1. How do I correctly weight community-level independent variables? I tried to create community-level weighted means for average percentage of women working in a community, average decision making index value, and percentage in community accepting of any domestic violence justification scenarios (with participant's values excluded). However, I'm not sure how to approach the weights in regressions where both the community and individual level independent variables are included.

foreach var of varlist works dm_sum dvaccept_any{

gen `var'_w = `var'*wgt if !missing(`var') & nocomm == 0

bys v001: gen `var'_agg_w = sum(`var'_w) if nocomm == 0

gen `var'_comm_w = (`var'_agg_w - `var'_w)/(clustersz - 1) if nocomm == 0

}

2. For stata logic analysis (and summary statistics), do I use iweights or pweights?

Thank you!]]>

If your units are the individual women, then you should use the individual-level weights for the women. In general this would be v005. However, for models or combinations of variables that include the DV variables, use dv005.

If you have attached cluster-level variables to the records of the individual women, then what I just said continues to hold.

If you were using clusters as units--which I doubt--then you could construct cluster-level weights by adding up the weights for the women in the cluster (e.g. with the collapse command).

You would never multiply the variables by the weights. This is not how weighting works. You use the weight option.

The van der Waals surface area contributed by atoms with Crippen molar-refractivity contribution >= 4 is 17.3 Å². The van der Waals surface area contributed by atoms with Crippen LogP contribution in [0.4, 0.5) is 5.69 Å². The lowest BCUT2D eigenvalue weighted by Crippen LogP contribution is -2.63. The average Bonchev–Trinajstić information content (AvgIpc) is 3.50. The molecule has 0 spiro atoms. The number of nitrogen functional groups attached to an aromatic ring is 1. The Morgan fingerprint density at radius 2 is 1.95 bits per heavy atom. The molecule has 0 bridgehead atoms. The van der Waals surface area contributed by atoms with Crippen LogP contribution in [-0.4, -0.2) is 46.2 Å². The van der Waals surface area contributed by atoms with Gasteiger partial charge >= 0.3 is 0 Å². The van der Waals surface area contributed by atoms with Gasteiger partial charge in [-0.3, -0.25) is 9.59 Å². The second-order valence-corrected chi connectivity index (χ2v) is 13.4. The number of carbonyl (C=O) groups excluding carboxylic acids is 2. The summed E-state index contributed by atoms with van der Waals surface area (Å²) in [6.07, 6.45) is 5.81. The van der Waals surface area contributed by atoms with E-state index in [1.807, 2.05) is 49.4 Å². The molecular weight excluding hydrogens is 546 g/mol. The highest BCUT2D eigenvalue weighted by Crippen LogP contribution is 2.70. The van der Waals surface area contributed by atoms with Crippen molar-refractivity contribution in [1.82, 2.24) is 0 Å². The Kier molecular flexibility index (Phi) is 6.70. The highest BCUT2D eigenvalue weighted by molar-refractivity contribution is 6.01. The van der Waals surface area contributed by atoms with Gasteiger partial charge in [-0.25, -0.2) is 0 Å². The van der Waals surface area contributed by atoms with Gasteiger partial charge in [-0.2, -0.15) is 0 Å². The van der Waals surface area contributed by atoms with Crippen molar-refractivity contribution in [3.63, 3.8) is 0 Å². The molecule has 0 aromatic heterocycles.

Use pweights when you can. If you can't, use iweights. For example, "summarize x [iweight=v005/1000000]". Otherwise, do not use iweights.

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Thank you for the detailed response. I have a couple of follow up questions:

1. When using the svy: commands, is clustering by psu and weighting enough, or does the data also require stratification? I saw a paper that used the dataset mention stratification due to the data collection design, but it did not discuss what it the strata should be. Could you please clarify?

2. If multiplying by the weight is incorrect in that situation, how would you then go about creating weighted community-level averages with the respondent's own value excluded?

3. If we were to merge in male data (probably on community level), how would that alter the weights?

Thank you!]]>

Yes, you should use the strata. Because stratification makes the sample more efficient, the stratum adjustment will usually slightly reduce the standard errors and confidence intervals. The stratum variable is v022 or v023, usually the combinations of urban/rural and region. Sometimes there is ambiguity about the stratum variable. DHS is preparing a list for all the surveys.

If you merge the male data with the DV data then you are probably talking about a couples file. Usually the recommendation is that you use the male weights (mv005) for couples. In your situation, it could be better to use dv005. The general rule is to use the weights that have been calculated for the subsample with the highest level of nonresponse. Men have more nonresponse than women. Among women, there is a higher level of nonresponse for the DV questions than for non-DV questions. It could be a judgment call, whether you would use the men's weights or the DV weights for these couples. If there is ambiguity about what weights to use, I suggest you do some analysis with one set and then repeat with the other set. I would expect very little difference.

To construct your cluster-level variables, you can do a collapse, within which you can use the weight option, and then attach the cluster-level variables to the individual-level records. You should use the weight option rather than multiplying the variables by the weights, which you did in some earlier code.

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